The right to know, or the right to no?

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by Leah Samuel | PublicSource

After getting a parking ticket at Pittsburgh International Airport, a driver requested a copy of the Allegheny Police Department’s report of the incident. The department didn’t respond.

A parent asked the Ligonier Valley School District for documents detailing planned teacher layoffs. The school district said it had no such documents.

A reporter asked Middle Smithfield Township for maps of local sewer lines. The township refused to turn them over, saying that could jeopardize the security of the sewage system.

Eventually, each of these individuals appealed to the Pennsylvania Office of Open Records, which tries to resolve disputes between citizens asking for information and agencies that don’t want to give it.

But they should not have had to appeal, said Terry Mutchler, executive director of the office.

“Every government record is presumed to be open,” she said, “and the agency has to prove why it shouldn’t be.”

That requirement is one of the reforms made to Pennsylvania’s Right-to-Know Law in 2008 amendments, which also created the OOR.

“At its core, participatory democracy decries locked files and closed doors,” said the Reporters Committee for Freedom of the Press in its Open Government Guide. How, they asked, can a citizen carry out his responsibilities to challenge government decisions when government information is secret?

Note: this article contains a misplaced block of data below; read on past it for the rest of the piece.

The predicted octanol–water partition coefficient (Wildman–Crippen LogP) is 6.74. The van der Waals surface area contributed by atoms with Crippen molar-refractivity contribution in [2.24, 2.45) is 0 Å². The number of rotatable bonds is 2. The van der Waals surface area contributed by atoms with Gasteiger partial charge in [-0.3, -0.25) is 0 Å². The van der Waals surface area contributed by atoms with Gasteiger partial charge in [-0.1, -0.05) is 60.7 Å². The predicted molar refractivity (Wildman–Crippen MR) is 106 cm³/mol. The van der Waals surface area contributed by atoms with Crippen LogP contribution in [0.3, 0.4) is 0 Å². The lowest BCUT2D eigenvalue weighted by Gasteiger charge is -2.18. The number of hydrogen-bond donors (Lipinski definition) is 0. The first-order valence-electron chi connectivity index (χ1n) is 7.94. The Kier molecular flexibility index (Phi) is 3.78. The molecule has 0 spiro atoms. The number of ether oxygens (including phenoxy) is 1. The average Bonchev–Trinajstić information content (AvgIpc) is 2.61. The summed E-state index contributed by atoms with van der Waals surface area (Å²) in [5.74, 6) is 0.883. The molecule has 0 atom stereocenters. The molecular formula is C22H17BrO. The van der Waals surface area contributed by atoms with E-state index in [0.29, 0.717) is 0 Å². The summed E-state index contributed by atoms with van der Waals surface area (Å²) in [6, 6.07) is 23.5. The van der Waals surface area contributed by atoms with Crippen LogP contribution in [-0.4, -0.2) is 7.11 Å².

But five years after the Pennsylvania law’s overhaul, getting government records at the municipal, county and state levels is still often difficult.

“Anybody who thought that passing the new law would make things easier is completely wrong,” said Kim de Bourbon, executive director of the Pennsylvania Freedom of Information Coalition, an organization made up of newspaper editors, attorneys and librarians.

“Agencies actively try to find ways to deny requests,” de Bourbon added.

Sometimes government agencies go so far as to use deception. In 2011, the Department of Environmental Protection denied a request for part of a database, even after the requestor appealed to the OOR.

The DEP claimed that providing the information would mean “trawling through raw data” and “creating a new record,” which government agencies are not required to do under the law.

But the Commonwealth Court struck down that claim in September, after the DEP admitted it had the information in database form and was able to retrieve it.

Many local and state agency officials still aren’t used to the five-year-old requirements for openness, said Mutchler.

“They’ll ask me, ‘Why do they want this?’ and I’ll tell them to forget who’s asking for the information and simply apply the law,” she said.

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